It is not difficult to find any number of obituaries for culture, the death thereof, in Pakistan. Despite these premature laments there are a growing number of large-scale annual events across the country that point not so much to the demise of culture as a rejuvenation. Literary festivals are a case in point with Lahore and Islamabad festivals well established and Karachi leading the field. The Karachi Literature Festival 2017 (KLF) started with the literary equivalent of a large bang with a discourse in Urdu to the effect that the need of the hour was ‘Zarb-e-Qalam’ — War With the Pen. The pen can be the voice of the voiceless, the voice of the diverse cultures and communities resident in the city.
The other opening speaker noted — in English — that the peoples of the Indo-Pak region had fallen as ‘slaves to barbarity’ and that we existed in a ‘chronic state of depression’. This may not be the most cheerful way of kicking off a literary festival, but it at least suggests that freedom of speech is not yet entirely stifled in a land where bloggers with a discomforting precocity can be made to disappear for weeks on end.
The KLF as do the other similar events also says, loud and clear, that reading is not dead. And neither critical thinking. Nor creativity. All very much alive and part of a cultural fabric that stretches countrywide. Pakistan needs to see more of these events in smaller towns and cities, with support from civic administrations and not just made to happen by the efforts of a core of dedicated bibliophiles. The founders and later promoters of literary festivals are creating gateways for new readers to pass through, and bastions of culture on which may be built future literary ambitions and endeavours. They are also a showcase for the best of Pakistan, that the country is not all bombs and bullets and chaos and misery. Long may they survive and thrive.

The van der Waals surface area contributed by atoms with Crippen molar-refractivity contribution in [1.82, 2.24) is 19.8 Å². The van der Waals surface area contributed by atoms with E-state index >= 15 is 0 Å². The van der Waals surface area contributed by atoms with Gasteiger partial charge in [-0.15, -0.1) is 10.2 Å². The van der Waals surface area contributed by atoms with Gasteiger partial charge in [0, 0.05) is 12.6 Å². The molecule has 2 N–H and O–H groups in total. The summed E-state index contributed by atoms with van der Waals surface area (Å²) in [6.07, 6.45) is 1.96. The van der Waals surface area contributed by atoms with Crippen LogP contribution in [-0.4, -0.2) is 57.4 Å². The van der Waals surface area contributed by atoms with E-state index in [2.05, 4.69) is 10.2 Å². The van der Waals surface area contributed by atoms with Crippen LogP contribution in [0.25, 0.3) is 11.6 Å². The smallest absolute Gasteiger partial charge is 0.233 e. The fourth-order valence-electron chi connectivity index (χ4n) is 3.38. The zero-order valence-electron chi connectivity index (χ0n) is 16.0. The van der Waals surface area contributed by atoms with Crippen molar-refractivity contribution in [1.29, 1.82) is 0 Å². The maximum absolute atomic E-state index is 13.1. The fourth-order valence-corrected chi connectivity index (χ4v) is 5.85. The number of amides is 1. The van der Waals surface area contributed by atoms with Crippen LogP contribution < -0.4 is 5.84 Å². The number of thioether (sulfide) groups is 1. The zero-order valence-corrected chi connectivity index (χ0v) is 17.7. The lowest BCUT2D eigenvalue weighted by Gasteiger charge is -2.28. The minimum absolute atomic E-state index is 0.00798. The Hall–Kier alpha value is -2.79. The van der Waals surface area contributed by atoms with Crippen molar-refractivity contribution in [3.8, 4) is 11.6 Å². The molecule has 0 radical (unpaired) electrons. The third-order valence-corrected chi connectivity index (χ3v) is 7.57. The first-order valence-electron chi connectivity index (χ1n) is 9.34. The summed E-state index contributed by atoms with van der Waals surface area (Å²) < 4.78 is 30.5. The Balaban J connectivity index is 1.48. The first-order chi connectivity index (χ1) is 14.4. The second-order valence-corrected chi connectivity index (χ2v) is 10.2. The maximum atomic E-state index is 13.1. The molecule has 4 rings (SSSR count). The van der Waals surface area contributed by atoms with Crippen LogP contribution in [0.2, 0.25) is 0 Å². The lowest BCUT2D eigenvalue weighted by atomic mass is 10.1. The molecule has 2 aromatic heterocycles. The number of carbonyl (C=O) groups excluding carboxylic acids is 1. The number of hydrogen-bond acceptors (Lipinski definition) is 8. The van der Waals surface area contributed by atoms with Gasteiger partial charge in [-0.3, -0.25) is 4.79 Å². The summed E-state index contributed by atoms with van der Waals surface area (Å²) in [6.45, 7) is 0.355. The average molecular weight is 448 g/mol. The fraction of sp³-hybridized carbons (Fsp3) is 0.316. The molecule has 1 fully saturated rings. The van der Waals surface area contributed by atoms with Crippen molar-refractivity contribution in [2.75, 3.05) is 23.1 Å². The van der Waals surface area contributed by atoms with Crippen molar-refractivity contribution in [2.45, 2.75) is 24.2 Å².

Published in The Express Tribune, February 12th, 2017.